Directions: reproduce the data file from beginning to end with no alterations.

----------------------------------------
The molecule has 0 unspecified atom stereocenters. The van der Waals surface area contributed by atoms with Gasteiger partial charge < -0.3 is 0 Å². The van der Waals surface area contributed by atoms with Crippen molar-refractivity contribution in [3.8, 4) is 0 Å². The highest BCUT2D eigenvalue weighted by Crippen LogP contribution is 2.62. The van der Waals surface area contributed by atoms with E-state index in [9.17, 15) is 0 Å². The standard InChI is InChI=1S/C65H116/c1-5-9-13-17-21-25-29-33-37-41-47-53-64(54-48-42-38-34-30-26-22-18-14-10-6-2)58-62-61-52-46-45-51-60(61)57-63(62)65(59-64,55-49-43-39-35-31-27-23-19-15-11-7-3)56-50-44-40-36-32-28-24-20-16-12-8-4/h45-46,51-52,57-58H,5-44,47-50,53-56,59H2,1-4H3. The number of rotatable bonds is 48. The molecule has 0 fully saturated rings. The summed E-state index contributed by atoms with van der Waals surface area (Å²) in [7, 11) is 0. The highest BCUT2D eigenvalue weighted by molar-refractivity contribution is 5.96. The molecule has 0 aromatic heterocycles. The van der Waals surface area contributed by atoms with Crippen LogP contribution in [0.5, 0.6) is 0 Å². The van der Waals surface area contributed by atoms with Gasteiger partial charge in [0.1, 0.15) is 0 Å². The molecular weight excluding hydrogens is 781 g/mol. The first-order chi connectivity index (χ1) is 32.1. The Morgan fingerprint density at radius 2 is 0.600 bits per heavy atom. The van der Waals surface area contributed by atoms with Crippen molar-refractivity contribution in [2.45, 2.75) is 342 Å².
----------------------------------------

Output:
The molecule has 0 unspecified atom stereocenters. The van der Waals surface area contributed by atoms with Gasteiger partial charge < -0.3 is 0 Å². The van der Waals surface area contributed by atoms with Crippen molar-refractivity contribution in [3.8, 4) is 0 Å². The highest BCUT2D eigenvalue weighted by Crippen LogP contribution is 2.62. The van der Waals surface area contributed by atoms with E-state index in [9.17, 15) is 0 Å². The standard InChI is InChI=1S/C65H116/c1-5-9-13-17-21-25-29-33-37-41-47-53-64(54-48-42-38-34-30-26-22-18-14-10-6-2)58-62-61-52-46-45-51-60(61)57-63(62)65(59-64,55-49-43-39-35-31-27-23-19-15-11-7-3)56-50-44-40-36-32-28-24-20-16-12-8-4/h45-46,51-52,57-58H,5-44,47-50,53-56,59H2,1-4H3. The number of rotatable bonds is 48. The molecule has 0 fully saturated rings. The summed E-state index contributed by atoms with van der Waals surface area (Å²) in [7, 11) is 0. The highest BCUT2D eigenvalue weighted by molar-refractivity contribution is 5.96. The molecule has 0 aromatic heterocycles. The van der Waals surface area contributed by atoms with Crippen LogP contribution in [0.5, 0.6) is 0 Å². The van der Waals surface area contributed by atoms with Gasteiger partial charge in [0.1, 0.15) is 0 Å². The molecular weight excluding hydrogens is 781 g/mol. The first-order chi connectivity index (χ1) is 32.1. The Morgan fingerprint density at radius 2 is 0.600 bits per heavy atom. The van der Waals surface area contributed by atoms with Crippen molar-refractivity contribution in [2.45, 2.75) is 342 Å².